The Mississippi River Delta Plain has undergone substantial land loss caused by subsidence, relative sea-level rise, and loss of connectivity to the Mississippi River. Many restoration projects rely on diversions from the Mississippi River, but uncertainty exists about the timing and the amount of actually available sediment. This study examined long-term (1980–2010) suspended sediment yield as affected by different hydrologic regimes to determine actual suspended sediment availability and how this may affect diversion management. A stage hydrograph-based approach was employed to quantify total suspended sediment load (SSL) of the lower Mississippi River at Tarbert Landing during three river flow conditions: Peak Flow Stage (stage = 16.8 m, discharge >32,000 m3
), High Flow Stage (stage = 14.6 m, discharge = 25,000–32,000 m3
), and Intermediate Flow Stage (Stage = 12.1 m, discharge = 18,000–25,000 m3
). Suspended sediment concentration (SSC) and SSL were maximized during High Flow and Intermediate Flow Stages, accounting for approximately 50% of the total annual sediment yield, even though duration of the stages accounted for only one-third of a year. Peak Flow Stage had the highest discharge, but significantly lower SSC (p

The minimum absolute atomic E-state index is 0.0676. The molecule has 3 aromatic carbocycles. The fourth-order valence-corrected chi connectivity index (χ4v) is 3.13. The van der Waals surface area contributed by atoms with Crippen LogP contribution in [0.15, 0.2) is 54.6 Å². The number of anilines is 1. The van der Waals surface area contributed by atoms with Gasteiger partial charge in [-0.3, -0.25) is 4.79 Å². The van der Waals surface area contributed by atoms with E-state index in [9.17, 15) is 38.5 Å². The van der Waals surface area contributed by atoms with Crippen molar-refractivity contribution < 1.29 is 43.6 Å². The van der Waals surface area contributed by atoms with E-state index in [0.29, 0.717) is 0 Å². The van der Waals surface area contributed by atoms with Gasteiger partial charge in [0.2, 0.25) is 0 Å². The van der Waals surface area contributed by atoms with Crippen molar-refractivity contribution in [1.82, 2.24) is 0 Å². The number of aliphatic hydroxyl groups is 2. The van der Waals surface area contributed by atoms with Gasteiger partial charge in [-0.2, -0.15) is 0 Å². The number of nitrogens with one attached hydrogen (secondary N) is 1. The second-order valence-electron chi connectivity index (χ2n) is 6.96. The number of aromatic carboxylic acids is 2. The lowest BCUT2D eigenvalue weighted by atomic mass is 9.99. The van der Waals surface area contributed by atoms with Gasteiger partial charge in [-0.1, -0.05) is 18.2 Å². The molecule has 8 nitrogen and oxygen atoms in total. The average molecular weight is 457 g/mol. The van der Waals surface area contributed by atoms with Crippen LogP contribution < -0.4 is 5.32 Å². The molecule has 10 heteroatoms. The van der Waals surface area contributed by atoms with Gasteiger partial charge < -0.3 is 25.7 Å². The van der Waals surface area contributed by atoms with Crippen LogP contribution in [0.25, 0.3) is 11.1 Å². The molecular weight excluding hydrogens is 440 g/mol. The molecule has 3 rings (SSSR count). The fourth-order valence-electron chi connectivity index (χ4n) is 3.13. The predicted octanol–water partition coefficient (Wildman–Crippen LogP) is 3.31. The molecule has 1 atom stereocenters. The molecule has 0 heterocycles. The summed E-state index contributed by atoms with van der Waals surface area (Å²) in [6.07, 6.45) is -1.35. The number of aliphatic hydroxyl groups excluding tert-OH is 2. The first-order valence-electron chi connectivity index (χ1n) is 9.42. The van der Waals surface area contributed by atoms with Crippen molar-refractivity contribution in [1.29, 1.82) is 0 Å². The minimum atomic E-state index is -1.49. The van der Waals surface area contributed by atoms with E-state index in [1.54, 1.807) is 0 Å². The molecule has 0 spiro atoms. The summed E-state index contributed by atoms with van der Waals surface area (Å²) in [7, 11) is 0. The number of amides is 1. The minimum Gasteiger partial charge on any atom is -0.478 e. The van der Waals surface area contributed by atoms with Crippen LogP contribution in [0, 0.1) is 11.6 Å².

< 0.05), indicating that diversion of the river at this stage would be less effective for sediment capture. The lower Mississippi River showed significantly higher SSC (p
< 0.0001) and SSL (p
< 0.0001) during the rising than the receding limb. When the flood pulse was rising, Intermediate Flow and High Flow Stages showed greater SSC and SSL than Peak Flow Stage. Together, Intermediate Flow and High Flow Stages on the rising limb annually discharged 28 megatonnes over approximately 42 days, identifying this to be the best period for sediment capture and diversion.